Diagramming Sentences: Verbals

Before you can effectively write using the English language, or even analyze how others use writing effectively, you need to be familiar with the basic parts and components of the English language. I know grammar isn’t your favorite subject to study and learn (hey, it isn’t my favorite either), BUT knowing and being able to identify these smaller component of your own language will allow you to write more effectively and assess and improve your own writing as the year progresses.

This week we will be examining how to correctly diagram verbals – gerunds, participial and infinitives.

Gerunds end with -ing and act as nouns.

Participials end in -ing, -d, -t, or -n, and act as adjectives.

Infinitives are to+verb, and they act as adjectives, nouns or adverbs.

 

Gerunds are function as subjects, direct object, indirect objects, objects of prepositions and more. When you diagram a gerund, you place them on ‘steps’. Put the -ing of the verb on the lower step and the rest of the verb on the upper step. You then attach your steps to the sentence with a pedestal in whichever part of speech the gerund is functioning as.

In the sentence ‘Running is fun’, running is a gerund. It is formed from the verb ‘run’ and ends in -ing, and functions as a noun in the subject of the sentence.

Gerunds can also have compliments (direct/indirect obj) or modifiers (adj, adv). These are called gerund phrases.

The sentence ‘Running marathons is fun’ is a gerund phrase. It’s made up of the gerund ‘running’ and the direct object ‘marathons’.

Now practice with the following sentences:

  1. My sister and I enjoy laughing.
  2. Wow! Riding my bike is really fun.
  3. Jumping rope for twenty minutes is good for your heart.
  4. My favorite game is throwing a frisbee to my dog.
  5. I dream of diving to the bottom of the ocean.

 

Next, you should practice diagramming sentences with infinitives.

Infinitives act as a noun, adjective or adverb and is made up of two words: to+verb.

For example, in the sentence Kittens want to play, the infinitive ‘to play’ acts as a noun (or direct object) of the verb ‘want’.

infinative1

There are also ‘bare infinitives’  – these are infinitives that do not have the ‘to’ in front of the verb. They normally occur with verbs like feel, hear, help, let, make, see and watch.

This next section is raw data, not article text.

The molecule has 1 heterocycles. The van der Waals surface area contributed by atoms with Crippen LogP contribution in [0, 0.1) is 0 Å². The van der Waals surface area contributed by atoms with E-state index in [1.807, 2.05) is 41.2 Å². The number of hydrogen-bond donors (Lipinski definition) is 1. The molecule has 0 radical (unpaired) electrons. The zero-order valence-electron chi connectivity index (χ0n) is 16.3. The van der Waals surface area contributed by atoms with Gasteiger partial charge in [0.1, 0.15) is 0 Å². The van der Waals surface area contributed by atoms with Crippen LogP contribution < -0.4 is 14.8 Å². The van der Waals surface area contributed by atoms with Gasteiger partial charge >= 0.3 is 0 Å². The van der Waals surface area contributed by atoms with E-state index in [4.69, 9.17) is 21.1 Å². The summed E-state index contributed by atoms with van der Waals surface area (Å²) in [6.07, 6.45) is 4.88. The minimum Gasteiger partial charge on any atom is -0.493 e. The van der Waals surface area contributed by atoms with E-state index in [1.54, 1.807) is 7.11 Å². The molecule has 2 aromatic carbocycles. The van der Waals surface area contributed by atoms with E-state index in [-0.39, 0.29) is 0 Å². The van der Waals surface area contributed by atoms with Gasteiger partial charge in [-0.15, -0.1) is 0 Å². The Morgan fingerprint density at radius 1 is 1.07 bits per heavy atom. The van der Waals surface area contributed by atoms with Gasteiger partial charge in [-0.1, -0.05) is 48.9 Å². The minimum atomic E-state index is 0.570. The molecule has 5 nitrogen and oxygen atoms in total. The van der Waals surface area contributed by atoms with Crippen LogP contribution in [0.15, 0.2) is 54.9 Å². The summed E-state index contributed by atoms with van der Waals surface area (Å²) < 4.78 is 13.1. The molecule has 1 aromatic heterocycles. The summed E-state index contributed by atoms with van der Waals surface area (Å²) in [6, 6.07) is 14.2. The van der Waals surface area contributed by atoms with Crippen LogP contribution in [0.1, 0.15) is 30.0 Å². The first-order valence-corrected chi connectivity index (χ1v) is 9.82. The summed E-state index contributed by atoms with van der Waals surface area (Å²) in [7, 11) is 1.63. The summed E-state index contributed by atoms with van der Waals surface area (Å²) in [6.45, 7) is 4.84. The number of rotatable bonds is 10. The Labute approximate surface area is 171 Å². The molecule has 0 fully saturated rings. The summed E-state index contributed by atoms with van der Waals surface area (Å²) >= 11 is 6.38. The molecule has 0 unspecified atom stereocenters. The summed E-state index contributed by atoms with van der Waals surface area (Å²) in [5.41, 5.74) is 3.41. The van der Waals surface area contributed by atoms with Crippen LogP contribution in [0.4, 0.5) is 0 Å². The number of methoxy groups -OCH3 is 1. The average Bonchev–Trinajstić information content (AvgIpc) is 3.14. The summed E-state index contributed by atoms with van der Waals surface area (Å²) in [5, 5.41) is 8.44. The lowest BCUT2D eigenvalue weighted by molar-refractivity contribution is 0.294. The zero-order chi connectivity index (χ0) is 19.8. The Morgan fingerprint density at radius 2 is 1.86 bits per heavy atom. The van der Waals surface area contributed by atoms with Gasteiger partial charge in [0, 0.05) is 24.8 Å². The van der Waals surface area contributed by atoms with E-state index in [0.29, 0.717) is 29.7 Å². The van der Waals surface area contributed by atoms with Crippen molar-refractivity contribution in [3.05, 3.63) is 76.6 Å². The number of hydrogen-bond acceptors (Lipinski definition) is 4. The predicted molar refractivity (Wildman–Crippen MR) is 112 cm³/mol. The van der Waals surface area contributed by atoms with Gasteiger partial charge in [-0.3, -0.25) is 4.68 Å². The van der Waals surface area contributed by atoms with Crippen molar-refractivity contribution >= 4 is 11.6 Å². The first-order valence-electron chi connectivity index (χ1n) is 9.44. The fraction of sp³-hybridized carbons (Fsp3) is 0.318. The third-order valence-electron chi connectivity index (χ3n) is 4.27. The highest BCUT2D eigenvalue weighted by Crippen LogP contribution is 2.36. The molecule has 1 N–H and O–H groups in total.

Additionally, there are also infinitive phrases, where you have the infinitive and the words that modify and/or compliment it.

infinative2

To diagram infinitives, you’ll need to follow these rules:

infinative3

 

Now practice with the following sentences:

  1. I love to go to the movie with my friends.
  2. The best thing for me to do is to try to control my urge to shop.
  3. If I plan to save my money for the trip, I definitely need to resist the temptation to shop online.
  4. I can hardly wait for Thanksgiving Break to get here.
  5. I cannot wait to see The Last Jedi on opening night.

 

Next, participles are words that are formed from verbs but act as adjective. They end in -ing, -d, -t or -n.

Now practice with the following sentences:

  1. Can you help me fix the leaning column of blocks?
  2. Have you ever read The Giving Tree?
  3. The broken glass cut my foot.
  4. Ben, exhausted, took a nap on the couch after school.
  5. The torn paper is my homework from yesterday.
10th Grade Literature 11th Grade American Literature AP Language and Composition Spring 2017 Spring 2018 Spring 2018

Diagramming Sentence: Prepositional Phrases

Before you can effectively write using the English language, or even analyze how others use writing effectively, you need to be familiar with the basic parts and components of the English language. I know grammar isn’t your favorite subject to study and learn (hey, it isn’t my favorite either), BUT knowing and being able to identify these smaller component of your own language will allow you to write more effectively and assess and improve your own writing as the year progresses.